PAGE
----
Bad People Kill People…No Matter Where They Live

16 Jan

As long as we continue to be willfully ignorant of the impact of culture, mental health issues and the demonstrable futility of harsher gun regulations, the gun violence issue cannot be addressed, much less solved.

Guns are big news today. Obama announced 23 largely meaningless executive “statements” that he claims to will address gun violence.  Mass shootings have grabbed headlines, incited the nanny-state nuts and provided talk show fodder.  The result is emotional and largely irrational anti-gun sentiment that drives the “gun” debate to new lows.

Canadians have been conditioned to believe that there are two things that set us, as a society, above our Americans neighbors.  The first is our healthcare system. Despite the outrageous cost, long wait times and poor patient outcomes, the fact that it is universally substandard and available to all, we somehow see it as superior to the US system.

The second is our supposed “aversion” to guns, and the notion that Canadians are a “less violent” people than Americans. The US has a violent crime rate of 466/100,000 of population, Canada’s is about 1400/100,000. In the UK, where guns are banned, there are nearly 2000 violent crimes for each 100,000 population.

Just as there is little evidence that Canada’s healthcare system provides better or cheaper care than the pre-Obamacare US system, there is no evidence that Canada is less violent, or significantly less firearms oriented. While the US leads the world in total reported crime, Canada comes in at number eight, with 1/10 the population.

The National Firearms Association in Canada estimates there are as many as 18 million firearms in Canada.  That is more than one firearm for every two Canadians, nearly 50%.  42% of US citizens own firearms, according to Gallup.

Comparing homicide statistics in both countries,  (FBI Uniform Crime Statistics, StatsCan, Canadian Ministry of Justice) the US clearly has a much higher homicide rate at about 4.4/100,000 of population, while Canada’s (2010) is about 1.62/100,000.  The US statistics are skewed significantly because the homicide rate in the Black population is nearly ten times that of the non-Black population – when the Black on Black homicide rate is taken out, the US homicide rate is 1.3/100,000.  Canada does not have a similar large segment of the population that experiences a significant difference in homicide rates. Any objective comparison of the two sets of data must take into account those cultural differences. 

Not all homicide in either country was the result of firearms, and the numbers fluctuate. In Canada in 2011, there were 598 homicides, 158 by shooting and 440 by others including 204 by stabbing.  In the US (2011) there were 12,644 homicides, 6220 by handguns, 5668 by “other” including knives and blunt instruments, hands and feet.  It is factually incorrect to assume guns are the main driver of homicide.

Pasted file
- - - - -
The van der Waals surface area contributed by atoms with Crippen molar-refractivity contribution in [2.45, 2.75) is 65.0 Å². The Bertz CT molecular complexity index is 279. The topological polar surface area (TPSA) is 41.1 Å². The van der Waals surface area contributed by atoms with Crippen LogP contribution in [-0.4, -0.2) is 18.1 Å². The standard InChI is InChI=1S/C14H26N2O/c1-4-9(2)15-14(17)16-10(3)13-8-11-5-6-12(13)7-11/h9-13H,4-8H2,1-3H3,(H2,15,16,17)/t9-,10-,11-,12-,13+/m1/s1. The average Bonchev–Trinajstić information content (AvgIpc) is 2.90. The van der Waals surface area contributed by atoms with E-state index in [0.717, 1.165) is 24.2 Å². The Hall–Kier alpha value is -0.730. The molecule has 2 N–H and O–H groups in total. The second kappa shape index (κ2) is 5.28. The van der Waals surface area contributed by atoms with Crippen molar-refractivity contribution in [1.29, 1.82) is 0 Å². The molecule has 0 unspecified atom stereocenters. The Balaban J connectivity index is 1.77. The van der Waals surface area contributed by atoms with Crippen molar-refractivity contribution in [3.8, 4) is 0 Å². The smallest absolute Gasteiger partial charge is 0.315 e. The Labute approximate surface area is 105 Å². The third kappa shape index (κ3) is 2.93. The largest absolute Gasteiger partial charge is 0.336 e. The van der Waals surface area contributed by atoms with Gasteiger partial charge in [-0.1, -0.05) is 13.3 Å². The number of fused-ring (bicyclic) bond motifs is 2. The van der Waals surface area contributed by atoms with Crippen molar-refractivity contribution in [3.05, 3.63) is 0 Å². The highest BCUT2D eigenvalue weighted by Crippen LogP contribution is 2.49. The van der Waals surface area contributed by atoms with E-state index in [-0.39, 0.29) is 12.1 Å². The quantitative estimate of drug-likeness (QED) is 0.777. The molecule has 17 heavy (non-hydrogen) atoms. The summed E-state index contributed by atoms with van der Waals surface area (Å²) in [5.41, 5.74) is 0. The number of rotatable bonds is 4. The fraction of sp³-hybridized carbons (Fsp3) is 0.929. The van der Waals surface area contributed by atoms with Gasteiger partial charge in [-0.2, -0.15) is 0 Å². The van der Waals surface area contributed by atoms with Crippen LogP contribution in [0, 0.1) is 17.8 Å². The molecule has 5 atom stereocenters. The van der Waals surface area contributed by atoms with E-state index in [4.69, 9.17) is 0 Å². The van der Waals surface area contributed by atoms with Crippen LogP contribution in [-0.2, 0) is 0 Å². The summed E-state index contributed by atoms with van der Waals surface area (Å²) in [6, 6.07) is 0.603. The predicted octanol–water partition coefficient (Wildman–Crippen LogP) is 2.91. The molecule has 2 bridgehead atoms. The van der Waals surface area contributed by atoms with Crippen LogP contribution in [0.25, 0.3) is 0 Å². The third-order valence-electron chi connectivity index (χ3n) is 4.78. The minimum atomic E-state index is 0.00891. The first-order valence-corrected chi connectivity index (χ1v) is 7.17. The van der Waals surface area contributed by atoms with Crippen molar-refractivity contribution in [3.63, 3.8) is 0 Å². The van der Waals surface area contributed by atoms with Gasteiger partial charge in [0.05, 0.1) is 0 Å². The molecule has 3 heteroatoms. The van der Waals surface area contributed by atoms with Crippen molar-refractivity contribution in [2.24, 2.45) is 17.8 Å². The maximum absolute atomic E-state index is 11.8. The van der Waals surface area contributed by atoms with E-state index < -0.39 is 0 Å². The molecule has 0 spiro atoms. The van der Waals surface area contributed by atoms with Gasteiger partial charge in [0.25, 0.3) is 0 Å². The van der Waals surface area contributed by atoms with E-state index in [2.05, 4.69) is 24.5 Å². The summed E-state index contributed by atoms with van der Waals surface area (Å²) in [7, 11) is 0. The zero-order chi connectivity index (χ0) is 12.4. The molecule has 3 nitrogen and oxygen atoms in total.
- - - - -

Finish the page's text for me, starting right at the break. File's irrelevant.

When broken down by region, in both countries most of shootings takes place in the most populated centres.  Toronto is Canada’s gun crime capital, followed by Montreal and Vancouver.  In the US the highest gun crime takes place in New York City, Washington DC, Chicago and Los Angeles. The Toronto and US examples share the presence of large Black communities and are governed by strict gun laws, including outright handgun bans in Chicago and gun, magazine and bullet bans in Washington DC.

Chicago racked up 504 gun murders in 2012, Washington DC had 242.  The high profile shootings in the Jamaican community in Toronto in 2012 took place under Canadian gun laws that prohibit the use and transport of handguns without documentation.

In Canada, legal handgun owners cannot transport weapons unless to a registered gun club to which they belong, or a gunsmith.  Pointing a gun at someone, storing a loaded weapon, or storing ammunition “with” a firearm is illegal, punishable by up to 5 years in jail. All firearms must be deactivated and/or locked during transport.

Gun laws in Connecticut, where the recent school shootings took place are the fifth toughest in the US, in many respects similar to Canadian law. 

Experience demonstrates “tougher” gun laws don’t stop high profile or endemic gun crime.

As long as we continue to be willfully ignorant of the impact of culture, mental health issues and the demonstrable futility of harsher gun regulations, the gun violence issue cannot be addressed, much less solved.

Continuing to allow immigration from countries like Jamaica and Somalia, where murder rates are over 50/100,000 guarantees that Canada will import more gun murder.  The continued “mainstreaming” of the mentally ill, for fear of stigmatizing the insane, some notion of “human rights” or as a result of budget constraints will result, from time to time, in violent and deadly tragedies at the hands of the insane. Imposing further restriction on legal, stable gun owners will encourage the illegal firearms trade.

Bans and “zero-tolerance” policies never produce the desired result.  We have many examples, from prohibition, to the “war on drugs” to impaired driving laws. Under bans, law abiding citizens become law breakers, while the criminals continue to commit crime and mentally disturbed individuals when left untreated or supervised, do harm to themselves and others.  It doesn’t matter what side of the border you are on.







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